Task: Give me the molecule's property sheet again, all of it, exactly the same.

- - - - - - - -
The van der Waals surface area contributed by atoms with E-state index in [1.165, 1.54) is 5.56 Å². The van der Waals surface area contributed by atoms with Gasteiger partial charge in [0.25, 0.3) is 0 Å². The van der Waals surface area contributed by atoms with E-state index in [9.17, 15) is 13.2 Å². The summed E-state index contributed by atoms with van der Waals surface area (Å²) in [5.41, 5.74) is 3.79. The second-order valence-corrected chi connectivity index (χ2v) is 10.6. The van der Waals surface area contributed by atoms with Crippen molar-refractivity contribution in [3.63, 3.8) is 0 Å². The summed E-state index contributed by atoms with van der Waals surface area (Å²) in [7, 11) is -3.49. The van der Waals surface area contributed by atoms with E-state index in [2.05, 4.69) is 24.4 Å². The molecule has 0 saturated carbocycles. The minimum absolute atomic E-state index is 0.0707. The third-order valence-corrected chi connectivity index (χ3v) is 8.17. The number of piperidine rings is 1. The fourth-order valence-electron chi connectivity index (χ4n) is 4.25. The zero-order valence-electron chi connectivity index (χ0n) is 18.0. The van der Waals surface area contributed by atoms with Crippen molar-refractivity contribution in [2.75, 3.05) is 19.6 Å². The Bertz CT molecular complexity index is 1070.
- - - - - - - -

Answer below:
The van der Waals surface area contributed by atoms with E-state index in [1.165, 1.54) is 5.56 Å². The van der Waals surface area contributed by atoms with Gasteiger partial charge in [0.25, 0.3) is 0 Å². The van der Waals surface area contributed by atoms with E-state index in [9.17, 15) is 13.2 Å². The summed E-state index contributed by atoms with van der Waals surface area (Å²) in [5.41, 5.74) is 3.79. The second-order valence-corrected chi connectivity index (χ2v) is 10.6. The van der Waals surface area contributed by atoms with Crippen molar-refractivity contribution in [3.63, 3.8) is 0 Å². The summed E-state index contributed by atoms with van der Waals surface area (Å²) in [7, 11) is -3.49. The van der Waals surface area contributed by atoms with E-state index in [2.05, 4.69) is 24.4 Å². The molecule has 0 saturated carbocycles. The minimum absolute atomic E-state index is 0.0707. The third-order valence-corrected chi connectivity index (χ3v) is 8.17. The number of piperidine rings is 1. The fourth-order valence-electron chi connectivity index (χ4n) is 4.25. The zero-order valence-electron chi connectivity index (χ0n) is 18.0. The van der Waals surface area contributed by atoms with Crippen molar-refractivity contribution in [2.75, 3.05) is 19.6 Å². The Bertz CT molecular complexity index is 1070.